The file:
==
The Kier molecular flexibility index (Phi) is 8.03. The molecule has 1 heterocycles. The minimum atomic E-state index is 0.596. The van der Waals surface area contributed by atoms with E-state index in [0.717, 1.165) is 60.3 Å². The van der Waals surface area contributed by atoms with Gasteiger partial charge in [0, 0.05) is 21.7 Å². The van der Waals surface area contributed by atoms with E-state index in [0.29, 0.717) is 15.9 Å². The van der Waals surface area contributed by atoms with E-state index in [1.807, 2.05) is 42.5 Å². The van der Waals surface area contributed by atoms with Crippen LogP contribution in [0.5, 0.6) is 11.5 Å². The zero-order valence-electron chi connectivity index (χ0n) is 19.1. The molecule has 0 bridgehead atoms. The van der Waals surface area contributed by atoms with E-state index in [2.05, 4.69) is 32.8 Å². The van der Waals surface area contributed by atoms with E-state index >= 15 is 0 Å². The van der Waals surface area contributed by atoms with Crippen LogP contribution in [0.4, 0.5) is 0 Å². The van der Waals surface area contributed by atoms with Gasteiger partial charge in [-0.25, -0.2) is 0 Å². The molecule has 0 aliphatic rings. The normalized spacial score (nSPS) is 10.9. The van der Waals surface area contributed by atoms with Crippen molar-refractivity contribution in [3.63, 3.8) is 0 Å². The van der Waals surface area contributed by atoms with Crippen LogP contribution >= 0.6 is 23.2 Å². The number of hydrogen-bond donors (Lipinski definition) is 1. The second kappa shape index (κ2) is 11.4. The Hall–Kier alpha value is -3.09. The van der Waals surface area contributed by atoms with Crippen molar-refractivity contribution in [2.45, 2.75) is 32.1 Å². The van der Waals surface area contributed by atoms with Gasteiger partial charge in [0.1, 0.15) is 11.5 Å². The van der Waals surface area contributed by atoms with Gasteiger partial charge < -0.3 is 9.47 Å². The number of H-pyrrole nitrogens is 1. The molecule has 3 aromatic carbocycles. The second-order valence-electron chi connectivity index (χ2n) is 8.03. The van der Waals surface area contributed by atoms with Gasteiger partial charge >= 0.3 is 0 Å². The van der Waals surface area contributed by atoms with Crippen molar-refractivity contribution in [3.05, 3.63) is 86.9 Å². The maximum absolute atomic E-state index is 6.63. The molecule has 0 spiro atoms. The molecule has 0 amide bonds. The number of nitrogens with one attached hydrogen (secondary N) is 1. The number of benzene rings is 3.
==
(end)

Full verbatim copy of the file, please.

The Kier molecular flexibility index (Phi) is 8.03. The molecule has 1 heterocycles. The minimum atomic E-state index is 0.596. The van der Waals surface area contributed by atoms with E-state index in [0.717, 1.165) is 60.3 Å². The van der Waals surface area contributed by atoms with Gasteiger partial charge in [0, 0.05) is 21.7 Å². The van der Waals surface area contributed by atoms with E-state index in [0.29, 0.717) is 15.9 Å². The van der Waals surface area contributed by atoms with E-state index in [1.807, 2.05) is 42.5 Å². The van der Waals surface area contributed by atoms with Crippen LogP contribution in [0.5, 0.6) is 11.5 Å². The zero-order valence-electron chi connectivity index (χ0n) is 19.1. The molecule has 0 bridgehead atoms. The van der Waals surface area contributed by atoms with E-state index in [2.05, 4.69) is 32.8 Å². The van der Waals surface area contributed by atoms with E-state index >= 15 is 0 Å². The van der Waals surface area contributed by atoms with Crippen LogP contribution in [0.4, 0.5) is 0 Å². The van der Waals surface area contributed by atoms with Gasteiger partial charge in [-0.25, -0.2) is 0 Å². The molecule has 0 aliphatic rings. The normalized spacial score (nSPS) is 10.9. The van der Waals surface area contributed by atoms with Crippen molar-refractivity contribution in [3.63, 3.8) is 0 Å². The van der Waals surface area contributed by atoms with Crippen LogP contribution >= 0.6 is 23.2 Å². The number of hydrogen-bond donors (Lipinski definition) is 1. The second kappa shape index (κ2) is 11.4. The Hall–Kier alpha value is -3.09. The van der Waals surface area contributed by atoms with Crippen molar-refractivity contribution in [2.45, 2.75) is 32.1 Å². The van der Waals surface area contributed by atoms with Gasteiger partial charge in [0.1, 0.15) is 11.5 Å². The van der Waals surface area contributed by atoms with Gasteiger partial charge < -0.3 is 9.47 Å². The number of H-pyrrole nitrogens is 1. The molecule has 3 aromatic carbocycles. The second-order valence-electron chi connectivity index (χ2n) is 8.03. The van der Waals surface area contributed by atoms with Gasteiger partial charge >= 0.3 is 0 Å². The van der Waals surface area contributed by atoms with Crippen molar-refractivity contribution in [3.05, 3.63) is 86.9 Å². The maximum absolute atomic E-state index is 6.63. The molecule has 0 spiro atoms. The molecule has 0 amide bonds. The number of nitrogens with one attached hydrogen (secondary N) is 1. The number of benzene rings is 3.